hyena
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Re: another UK "alternative" to the pi

Wed Jan 18, 2012 3:50 am

don't know if you guys have seen this put a guy is putting out PR for his "alternative" to the pi (Rhombus Tech) .. but much better than the pi for $15 total cost ? ... it does look a bit like "pie in the sky"

Joking aside for its intended purpose the pi is great and i'm sure it will get critically the volume of free developer support it needs to succeed .. and in fact i will be buying a couple for my young nephews and nieces to learn with for exactly this reason.

... delay, "real" pricing and lack of software support are the most common reasons for failure in this field ... eg genesi's MX53 <$50 board looked good until they pulled it before xmas  ... the trim slice looked good until they ramped its price through the roof and still has very little support for its tegra 2 chipset features (little free developer support because of its cost)

here are the links to Rhombus Tech

http://www.itwire.com/opinion-.....-platforms

http://rhombus-tech.net

for real world applications (eg replacing my squeezebox server running on a hacked iconnect) though the CPU and RAM in the pi are too slow and too little

At CES last week interestingly Chinese companies were showing "android boxes" based on Cortex A8/A9 SOC (SPC supposedly cost around $7 in bulk) for around $50 which look a really nice spec - >1GHZ A8/A9 (c/w GPU capable of 1080p), 512MB RAM, Wifi, SD, HDMI, Ethernet etc ... If i knew a little more about hacking these devices to get CLI debian on it I would be sorely tempted to retire my iconnect for one of these little babies ... rather than wait for the pi2

Heres an example

feature=player_embedded

rgds

ian

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Vindicator
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Re: another UK "alternative" to the pi

Wed Jan 18, 2012 4:33 am

When I last looked at the rhombus tech board they were asking around $100 for preorders and their quoted $15 dollars wold not be until 100,000 units of production was met If I am remembering this correctly.

Pricing also seems to be incremental as far as the actual price.

As they are quoting a price for a product that they have not even got a manufacturing quote for as yet.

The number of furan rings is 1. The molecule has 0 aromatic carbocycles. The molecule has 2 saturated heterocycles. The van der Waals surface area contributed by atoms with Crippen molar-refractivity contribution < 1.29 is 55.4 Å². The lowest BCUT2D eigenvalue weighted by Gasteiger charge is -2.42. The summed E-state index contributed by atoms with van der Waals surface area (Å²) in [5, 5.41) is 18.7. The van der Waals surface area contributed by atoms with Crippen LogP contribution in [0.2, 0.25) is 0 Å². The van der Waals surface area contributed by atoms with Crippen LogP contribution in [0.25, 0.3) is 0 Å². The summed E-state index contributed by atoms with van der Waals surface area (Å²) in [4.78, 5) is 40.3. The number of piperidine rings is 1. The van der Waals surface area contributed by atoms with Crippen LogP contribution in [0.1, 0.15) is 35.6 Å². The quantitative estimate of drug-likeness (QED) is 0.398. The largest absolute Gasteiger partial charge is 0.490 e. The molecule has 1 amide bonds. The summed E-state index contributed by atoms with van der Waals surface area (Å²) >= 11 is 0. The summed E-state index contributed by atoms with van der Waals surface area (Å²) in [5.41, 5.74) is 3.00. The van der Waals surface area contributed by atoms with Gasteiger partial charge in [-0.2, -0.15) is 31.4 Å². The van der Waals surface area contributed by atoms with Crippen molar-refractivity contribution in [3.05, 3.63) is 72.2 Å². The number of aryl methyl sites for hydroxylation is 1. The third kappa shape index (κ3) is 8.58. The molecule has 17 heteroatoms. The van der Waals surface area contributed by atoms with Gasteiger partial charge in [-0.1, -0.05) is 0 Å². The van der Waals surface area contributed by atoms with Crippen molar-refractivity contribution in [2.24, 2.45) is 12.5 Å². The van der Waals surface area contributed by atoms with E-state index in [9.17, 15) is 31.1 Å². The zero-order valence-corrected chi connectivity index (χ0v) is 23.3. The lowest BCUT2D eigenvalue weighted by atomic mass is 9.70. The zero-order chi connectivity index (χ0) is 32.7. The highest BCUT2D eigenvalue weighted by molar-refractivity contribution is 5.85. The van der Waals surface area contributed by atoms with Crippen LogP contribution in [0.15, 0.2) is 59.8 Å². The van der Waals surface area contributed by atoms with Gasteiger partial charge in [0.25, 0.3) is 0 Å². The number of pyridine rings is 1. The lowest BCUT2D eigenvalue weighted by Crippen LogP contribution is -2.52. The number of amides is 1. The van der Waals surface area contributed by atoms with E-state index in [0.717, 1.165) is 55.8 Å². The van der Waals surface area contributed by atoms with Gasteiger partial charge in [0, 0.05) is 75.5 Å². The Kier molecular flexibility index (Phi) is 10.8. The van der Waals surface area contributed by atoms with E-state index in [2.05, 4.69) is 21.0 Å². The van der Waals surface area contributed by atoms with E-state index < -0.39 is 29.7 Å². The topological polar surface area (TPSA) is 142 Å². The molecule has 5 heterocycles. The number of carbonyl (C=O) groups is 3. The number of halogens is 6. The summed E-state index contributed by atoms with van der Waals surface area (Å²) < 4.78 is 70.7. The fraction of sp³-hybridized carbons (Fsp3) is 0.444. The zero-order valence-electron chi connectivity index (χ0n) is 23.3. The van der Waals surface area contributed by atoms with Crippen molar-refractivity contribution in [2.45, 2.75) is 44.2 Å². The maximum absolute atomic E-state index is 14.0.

It may be an A8 but it is probably not a dual core just as is several other Chinese boards, in the $50 to $100 range.

quoted from their site,

Pricing

Regarding pricing: the hardware NREs from the factory are $USD 2,000. Therefore, based on the number of committments so far (23 as of 2011Dec12), pricing looks set to be around $100. By the time the number of preorders reaches 30, that will be around $75 (30 reached as of 2011Dec17).

The mass-volume (100k units) price will be somewhere around $15: the more committments received, the closer the price will get to that. One expression of interest has been received for 1,000 (stable) units: a pricing evaluation request is outstanding with the factory and will be reported as soon as it is received.

Please note: this price excludes a case, power supply, packaging, shipping, tax, customs and import duty.

If this is true it is a good deal but I am always leery of preorders as this could easily fall apart and you are out your money.

I hope they also make it if this is legit as the more devices that come up at the lower prices the more likely the PC's may follow suit.

I agree with you on the trimslice it was also a fantasic deal and now is more expensive than some lower end pc's
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Re: another UK "alternative" to the pi

Wed Jan 18, 2012 7:03 am

Take into account the size and power consumption

adlambert

Re: another UK "alternative" to the pi

Thu Jan 19, 2012 8:51 am

What, in my opinion, we are looking for from a project like this, is mass community support and co-operation, not just processor speed.

It's good to see other people are also interested in re-inventing the personal computer.

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Re: another UK "alternative" to the pi

Thu Jan 19, 2012 9:36 am

Arghhhhhh....

Not another MeTooAlike.

Well it isn't quite, we've seen the Rhombus before - its one of those things put together rather like a dodgy feature film.  A "producer" hawks an idea around the moneymen saying, look I've got so and so and whoosis aboard, they really like the idea, how about some development money, it'll be real cheap and everyone will want to see it!